A novel EB-1/AIDA-1 isoform, AIDA-1c, interacts with the Cajal body protein coilin
Department of Biochemistry, The University of Mississippi Medical Center Jackson, MS 39216-4505, USA
BMC Cell Biology 2005, 6:23 doi:10.1186/1471-2121-6-23Published: 29 April 2005
Cajal bodies (CBs) are nuclear suborganelles that play a role in the biogenesis of small nuclear ribonucleoproteins (snRNPs), which are crucial for pre-mRNA splicing. Upon nuclear reentry, Sm-class snRNPs localize first to the CB, where the snRNA moiety of the snRNP is modified. It is not clear how snRNPs target to the CB and are released from this structure after their modification. Coilin, the CB marker protein, may participate in snRNP biogenesis given that it can interact with snRNPs and SMN. SMN is crucial for snRNP assembly and is the protein mutated in the neurodegenerative disease Spinal Muscular Atrophy. Coilin knockout mice display significant viability problems and altered CB formation. Thus characterization of the CB and its associated proteins will give insight into snRNP biogenesis and clarify the dynamic organization of the nucleus.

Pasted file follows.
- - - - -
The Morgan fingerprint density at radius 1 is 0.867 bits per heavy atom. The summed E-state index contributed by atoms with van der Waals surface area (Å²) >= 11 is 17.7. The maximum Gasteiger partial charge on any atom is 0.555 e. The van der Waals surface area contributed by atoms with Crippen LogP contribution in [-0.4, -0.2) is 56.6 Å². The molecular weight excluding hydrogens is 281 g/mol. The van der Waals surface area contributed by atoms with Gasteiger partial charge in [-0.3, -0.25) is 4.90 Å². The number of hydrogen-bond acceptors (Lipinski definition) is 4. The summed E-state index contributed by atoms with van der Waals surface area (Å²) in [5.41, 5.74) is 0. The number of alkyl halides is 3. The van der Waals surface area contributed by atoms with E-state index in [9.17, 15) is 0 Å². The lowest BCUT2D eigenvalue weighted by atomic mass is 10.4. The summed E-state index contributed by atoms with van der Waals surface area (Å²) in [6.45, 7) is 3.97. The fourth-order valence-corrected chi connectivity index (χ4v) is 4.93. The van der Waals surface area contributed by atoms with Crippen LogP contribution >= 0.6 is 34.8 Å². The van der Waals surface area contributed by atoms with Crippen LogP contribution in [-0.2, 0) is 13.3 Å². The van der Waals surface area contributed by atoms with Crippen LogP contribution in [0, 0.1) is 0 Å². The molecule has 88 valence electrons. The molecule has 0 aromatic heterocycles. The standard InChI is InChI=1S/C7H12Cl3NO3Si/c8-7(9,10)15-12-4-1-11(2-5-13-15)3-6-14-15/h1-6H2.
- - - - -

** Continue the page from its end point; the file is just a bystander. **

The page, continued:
In this report, we identify a novel protein isoform of EB-1/AIDA-1, termed AIDA-1c, that interacts with the CB marker protein, coilin. Northern and nested PCR experiments reveal that the AIDA-1c isoform is expressed in brain and several cancer cell lines. Competition binding experiments demonstrate that AIDA-1c competes with SmB' for coilin binding sites, but does not bind SMN. When ectopically expressed, AIDA-1c is predominantly nuclear with no obvious accumulations in CBs. Interestingly, another EB-1/AIDA-1 nuclear isoform, AIDA-1a, does not bind coilin in vivo as efficiently as AIDA-1c. Knockdown of EB-1/AIDA-1 isoforms by siRNA altered Cajal body organization and reduced cell viability.
These data suggest that specific EB-1/AIDA-1 isoforms, such as AIDA-1c, may participate in the regulation of nucleoplasmic coilin protein interactions in neuronal and transformed cells.